After more than two decades, genetically modified salmon, dubbed Frankenfish, has been given the go ahead to be sold in the USA.

On March 8 the Food and Drug Administration deactivated an import ban on Canadian grown eggs of the so called AquaAdvantage salmon, thereby allowing it to be grown to market size in land based tanks in Indiana.

The man made Atlantic salmon grows three times faster than normal. Alaska Senator Lisa Murkowski for years has been an outspoken critic and has questioned if it can even be called a real fish –

“What this does it takes it takes a transgenic Atlantic salmon egg, which has genes from an ocean pout, somewhat akin to an eel, and it combines with the genes of a Chinook salmon. I have questioned time and time again why we would want to be messing with Mother Nature like this. We are trying to invent a species that would grow quicker to out compete our wild stocks. This experiment I think puts at risk the health of our fisheries not only in Alaska, but throughout the Pacific Northwest.”  


The move into the US was made possible after the US Department of Agriculture enacted labeling guidelines for “bioengineered” foods, although the exact formatting is still being worked out.

The guidelines won’t tell customers what they are buying. Instead, the ID will be buried in bar codes or at 1-800 numbers on a website.

Murkowski, who called the decision ‘short sighted’ and ‘wrongheaded,’ will continue the push for better labeling.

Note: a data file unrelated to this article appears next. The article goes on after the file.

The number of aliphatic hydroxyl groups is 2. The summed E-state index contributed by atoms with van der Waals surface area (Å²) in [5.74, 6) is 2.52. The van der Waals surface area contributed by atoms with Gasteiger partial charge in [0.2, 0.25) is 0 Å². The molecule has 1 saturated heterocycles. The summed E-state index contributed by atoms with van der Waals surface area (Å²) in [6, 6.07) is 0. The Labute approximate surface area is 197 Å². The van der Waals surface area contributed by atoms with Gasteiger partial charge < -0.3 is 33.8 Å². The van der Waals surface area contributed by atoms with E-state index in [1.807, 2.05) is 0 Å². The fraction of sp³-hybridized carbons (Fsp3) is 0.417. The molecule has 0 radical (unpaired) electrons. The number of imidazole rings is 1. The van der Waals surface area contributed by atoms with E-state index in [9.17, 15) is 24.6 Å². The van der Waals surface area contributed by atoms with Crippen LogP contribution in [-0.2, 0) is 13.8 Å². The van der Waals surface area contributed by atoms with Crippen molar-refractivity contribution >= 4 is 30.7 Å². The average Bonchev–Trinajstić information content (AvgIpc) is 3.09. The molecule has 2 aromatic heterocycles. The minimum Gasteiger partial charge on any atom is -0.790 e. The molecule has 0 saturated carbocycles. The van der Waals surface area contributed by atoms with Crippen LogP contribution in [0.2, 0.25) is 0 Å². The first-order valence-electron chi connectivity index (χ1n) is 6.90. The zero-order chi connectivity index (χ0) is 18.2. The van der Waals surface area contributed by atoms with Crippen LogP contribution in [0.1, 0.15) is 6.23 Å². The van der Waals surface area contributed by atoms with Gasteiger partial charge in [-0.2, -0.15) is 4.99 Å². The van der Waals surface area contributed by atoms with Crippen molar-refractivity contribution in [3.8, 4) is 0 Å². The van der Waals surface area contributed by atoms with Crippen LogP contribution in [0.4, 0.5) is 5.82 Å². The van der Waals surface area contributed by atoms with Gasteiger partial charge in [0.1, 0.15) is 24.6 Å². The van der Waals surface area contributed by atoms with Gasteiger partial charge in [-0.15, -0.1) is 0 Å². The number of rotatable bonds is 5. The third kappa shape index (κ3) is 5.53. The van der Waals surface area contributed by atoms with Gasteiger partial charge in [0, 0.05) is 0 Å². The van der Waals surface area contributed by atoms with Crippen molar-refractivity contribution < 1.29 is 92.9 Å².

“If you move forward with a wrongheaded decision to allow for the first time ever this genetically engineered salmon for human consumption, then at a bare minimum you’ve got to stick a label on that says so. Because as someone who wants to be sure that the food that is put on the table for my kids is good and known to be safe, I want to know what I’m buying.”


                    March 28-30 in Kodiak

Producer AquaBounty of Massachusetts says it expects its Frankenfish to hit US stores late next year.

Meanwhile, it’s just another type of farmed fish says Jeremy Woodrow of the Alaska Seafood Marketing Institute.

“Honestly, here at ASMI, we see that as just another farmed seafood product, and we’ve been competing against farmed salmon in the marketplace for several decades now. Wild, natural, sustainable – those are attributes that really only apply to Alaska salmon, wild-harvested salmon and that sets us apart in the marketplace, and those are the attributes that we’ll continue to sell to customers.”